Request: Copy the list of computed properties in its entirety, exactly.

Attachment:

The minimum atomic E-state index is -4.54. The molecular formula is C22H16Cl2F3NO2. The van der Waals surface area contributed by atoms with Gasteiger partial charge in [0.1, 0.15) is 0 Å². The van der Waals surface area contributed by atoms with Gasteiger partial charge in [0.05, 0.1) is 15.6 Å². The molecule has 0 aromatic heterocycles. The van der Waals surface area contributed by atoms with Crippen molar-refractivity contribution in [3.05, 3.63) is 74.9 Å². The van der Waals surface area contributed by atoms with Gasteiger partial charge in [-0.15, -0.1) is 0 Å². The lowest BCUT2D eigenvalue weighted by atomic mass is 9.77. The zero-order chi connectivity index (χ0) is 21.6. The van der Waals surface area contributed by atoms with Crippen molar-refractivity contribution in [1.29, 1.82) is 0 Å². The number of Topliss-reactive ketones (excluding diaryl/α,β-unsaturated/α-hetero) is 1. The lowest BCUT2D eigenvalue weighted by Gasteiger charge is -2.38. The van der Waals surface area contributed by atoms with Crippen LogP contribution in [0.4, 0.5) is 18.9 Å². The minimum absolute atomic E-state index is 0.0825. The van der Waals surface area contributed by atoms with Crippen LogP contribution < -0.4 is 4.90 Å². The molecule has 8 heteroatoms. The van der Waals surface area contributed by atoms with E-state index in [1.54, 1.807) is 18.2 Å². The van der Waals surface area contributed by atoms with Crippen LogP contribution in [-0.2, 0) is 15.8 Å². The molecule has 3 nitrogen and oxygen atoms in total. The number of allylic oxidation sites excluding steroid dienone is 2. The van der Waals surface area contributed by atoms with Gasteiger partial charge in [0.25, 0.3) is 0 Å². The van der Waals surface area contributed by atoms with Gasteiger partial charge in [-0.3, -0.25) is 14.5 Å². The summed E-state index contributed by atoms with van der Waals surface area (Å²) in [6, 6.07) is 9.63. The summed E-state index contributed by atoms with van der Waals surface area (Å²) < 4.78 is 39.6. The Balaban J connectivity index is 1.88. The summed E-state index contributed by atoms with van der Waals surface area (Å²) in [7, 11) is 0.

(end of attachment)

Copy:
The minimum atomic E-state index is -4.54. The molecular formula is C22H16Cl2F3NO2. The van der Waals surface area contributed by atoms with Gasteiger partial charge in [0.1, 0.15) is 0 Å². The van der Waals surface area contributed by atoms with Gasteiger partial charge in [0.05, 0.1) is 15.6 Å². The molecule has 0 aromatic heterocycles. The van der Waals surface area contributed by atoms with Crippen molar-refractivity contribution in [3.05, 3.63) is 74.9 Å². The van der Waals surface area contributed by atoms with Gasteiger partial charge in [-0.15, -0.1) is 0 Å². The lowest BCUT2D eigenvalue weighted by atomic mass is 9.77. The zero-order chi connectivity index (χ0) is 21.6. The van der Waals surface area contributed by atoms with Crippen molar-refractivity contribution in [1.29, 1.82) is 0 Å². The number of Topliss-reactive ketones (excluding diaryl/α,β-unsaturated/α-hetero) is 1. The lowest BCUT2D eigenvalue weighted by Gasteiger charge is -2.38. The van der Waals surface area contributed by atoms with Crippen LogP contribution in [0.4, 0.5) is 18.9 Å². The minimum absolute atomic E-state index is 0.0825. The van der Waals surface area contributed by atoms with Crippen LogP contribution < -0.4 is 4.90 Å². The molecule has 8 heteroatoms. The van der Waals surface area contributed by atoms with E-state index in [1.54, 1.807) is 18.2 Å². The van der Waals surface area contributed by atoms with Crippen LogP contribution in [-0.2, 0) is 15.8 Å². The molecule has 3 nitrogen and oxygen atoms in total. The number of allylic oxidation sites excluding steroid dienone is 2. The van der Waals surface area contributed by atoms with Gasteiger partial charge in [0.25, 0.3) is 0 Å². The van der Waals surface area contributed by atoms with Gasteiger partial charge in [-0.3, -0.25) is 14.5 Å². The summed E-state index contributed by atoms with van der Waals surface area (Å²) in [6, 6.07) is 9.63. The summed E-state index contributed by atoms with van der Waals surface area (Å²) < 4.78 is 39.6. The Balaban J connectivity index is 1.88. The summed E-state index contributed by atoms with van der Waals surface area (Å²) in [7, 11) is 0.